Exodus 24: Sealing the Covenant and Approaching God at Sinai

David Roberts, Mount Sinai (1839)

Exodus 24: 1-8 Sealing the Covenant

Then he said to Moses, “Come up to the LORD, you and Aaron, Nadab, and Abihu, and seventy of the elders of Israel, and worship at a distance. 2 Moses alone shall come near the LORD; but the others shall not come near, and the people shall not come up with him.”

 3 Moses came and told the people all the words of the LORD and all the ordinances; and all the people answered with one voice, and said, “All the words that the LORD has spoken we will do.” 4 And Moses wrote down all the words of the LORD. He rose early in the morning, and built an altar at the foot of the mountain, and set up twelve pillars, corresponding to the twelve tribes of Israel. 5 He sent young men of the people of Israel, who offered burnt offerings and sacrificed oxen as offerings of well-being to the LORD. 6 Moses took half of the blood and put it in basins, and half of the blood he dashed against the altar. 7 Then he took the book of the covenant, and read it in the hearing of the people; and they said, “All that the LORD has spoken we will do, and we will be obedient.” 8 Moses took the blood and dashed it on the people, and said, “See the blood of the covenant that the LORD has made with you in accordance with all these words.”

Moses has taken the words of the LORD and the ordinances, presumably the content of the previous four chapters, and returned to the people to communicate and teach them these commandments and laws. The people again answer that “All the words the LORD has spoken we will do.” But now there is a liturgical sealing of the acceptance of the words of God. The covenant is cut, to use the Hebrew phrasing, and these pacts or covenants were often sealed by sacrifice or blood of some type. Genesis 15 is an example of this type of ceremony where God makes a covenant with Abraham and both pass through the pieces of the sacrificed animals, passing through the blood and in effect saying that faithfulness to the covenant is a deadly serious business. Here the blood of the oxen is sprinkled on the people and dashed against the altar binding both parties.

The place of sacrifice is very simple with an altar and twelve pillars. The pillars here correspond to the people rather than some representation of God, the prohibition against forming images of God holds here, although in later times these places with pillars will come to represent the idolatry of the people. Here an altar or earth or uncut stones (see Exodus 20: 22-26) along with the pillars at the base of the Mount Sinai becomes the only things necessary on this holy place. The mountain itself is a holy space, a place where God has come down to dwell among the people. Much of the rest of the book of Exodus will be concerned with the construction of a mobile place that God can come down to dwell with the people, but here, like when God speaks to Moses in chapter three, the people are on holy ground.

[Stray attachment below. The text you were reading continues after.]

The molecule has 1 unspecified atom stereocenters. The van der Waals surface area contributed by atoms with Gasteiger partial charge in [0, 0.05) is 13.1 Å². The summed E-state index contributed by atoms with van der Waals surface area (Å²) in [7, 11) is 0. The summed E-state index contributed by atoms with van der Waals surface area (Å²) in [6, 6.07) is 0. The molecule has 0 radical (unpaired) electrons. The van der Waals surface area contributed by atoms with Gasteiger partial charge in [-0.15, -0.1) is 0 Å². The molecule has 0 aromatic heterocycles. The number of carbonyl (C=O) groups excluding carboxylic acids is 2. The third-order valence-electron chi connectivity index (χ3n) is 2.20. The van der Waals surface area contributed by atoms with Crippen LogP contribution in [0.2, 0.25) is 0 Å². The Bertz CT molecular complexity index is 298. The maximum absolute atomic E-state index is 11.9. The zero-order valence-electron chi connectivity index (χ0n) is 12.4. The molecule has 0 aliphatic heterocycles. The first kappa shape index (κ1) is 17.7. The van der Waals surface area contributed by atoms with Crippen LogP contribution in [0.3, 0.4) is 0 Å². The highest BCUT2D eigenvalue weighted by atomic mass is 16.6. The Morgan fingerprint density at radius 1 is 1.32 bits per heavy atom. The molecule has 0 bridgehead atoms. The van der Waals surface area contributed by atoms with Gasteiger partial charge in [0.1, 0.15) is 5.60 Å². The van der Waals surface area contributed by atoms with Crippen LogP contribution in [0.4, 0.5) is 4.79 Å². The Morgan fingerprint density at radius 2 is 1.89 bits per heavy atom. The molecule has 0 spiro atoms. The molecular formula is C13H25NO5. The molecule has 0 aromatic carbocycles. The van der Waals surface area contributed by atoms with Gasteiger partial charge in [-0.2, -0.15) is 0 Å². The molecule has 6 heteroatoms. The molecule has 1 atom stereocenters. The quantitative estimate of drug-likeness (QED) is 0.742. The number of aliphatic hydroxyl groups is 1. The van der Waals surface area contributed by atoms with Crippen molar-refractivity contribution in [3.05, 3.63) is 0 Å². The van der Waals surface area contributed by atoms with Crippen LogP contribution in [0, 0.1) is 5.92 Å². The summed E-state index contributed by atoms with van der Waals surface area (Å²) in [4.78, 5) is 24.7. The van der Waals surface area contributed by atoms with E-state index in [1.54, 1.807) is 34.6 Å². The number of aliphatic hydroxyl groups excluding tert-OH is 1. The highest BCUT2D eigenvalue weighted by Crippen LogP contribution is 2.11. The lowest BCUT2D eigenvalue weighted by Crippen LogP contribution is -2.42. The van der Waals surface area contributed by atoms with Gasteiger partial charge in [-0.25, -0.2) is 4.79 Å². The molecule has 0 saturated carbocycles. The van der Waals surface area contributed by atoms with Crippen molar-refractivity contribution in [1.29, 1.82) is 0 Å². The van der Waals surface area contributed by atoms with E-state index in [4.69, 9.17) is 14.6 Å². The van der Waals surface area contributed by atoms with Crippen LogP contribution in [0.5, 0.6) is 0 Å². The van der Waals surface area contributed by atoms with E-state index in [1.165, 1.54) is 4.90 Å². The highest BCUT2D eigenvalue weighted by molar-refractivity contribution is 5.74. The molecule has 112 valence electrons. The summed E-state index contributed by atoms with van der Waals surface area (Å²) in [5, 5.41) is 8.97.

The blood of the covenant seals the relationship between the people and their God. They have now received some initial guidance from God on the type of community they are to construct and how they are to live into their identity as a ‘treasured possession, a priestly kingdom and a holy nation.’ (see Exodus 19: 5-6) They are now marked and set aside for their calling. Within Christianity this type of liturgical language of covenant sealing gets echoes both in relation to baptism and in communion. The wine in communion is the ‘blood of the new covenant’ and baptism is a point where the individual is ‘baptized into the death of Christ’ so that they might be dead to sin and alive to Christ.

Jean-Leon Gerome, Moses on Mount Sinai (1895-1900)

Exodus 24: 9-18 Meeting with the LORD on the Mountain

 9 Then Moses and Aaron, Nadab, and Abihu, and seventy of the elders of Israel went up, 10 and they saw the God of Israel. Under his feet there was something like a pavement of sapphire stone, like the very heaven for clearness. 11 God1 did not lay his hand on the chief men of the people of Israel; also they beheld God, and they ate and drank.

 12 The LORD said to Moses, “Come up to me on the mountain, and wait there; and I will give you the tablets of stone, with the law and the commandment, which I have written for their instruction.” 13 So Moses set out with his assistant Joshua, and Moses went up into the mountain of God. 14 To the elders he had said, “Wait here for us, until we come to you again; for Aaron and Hur are with you; whoever has a dispute may go to them.”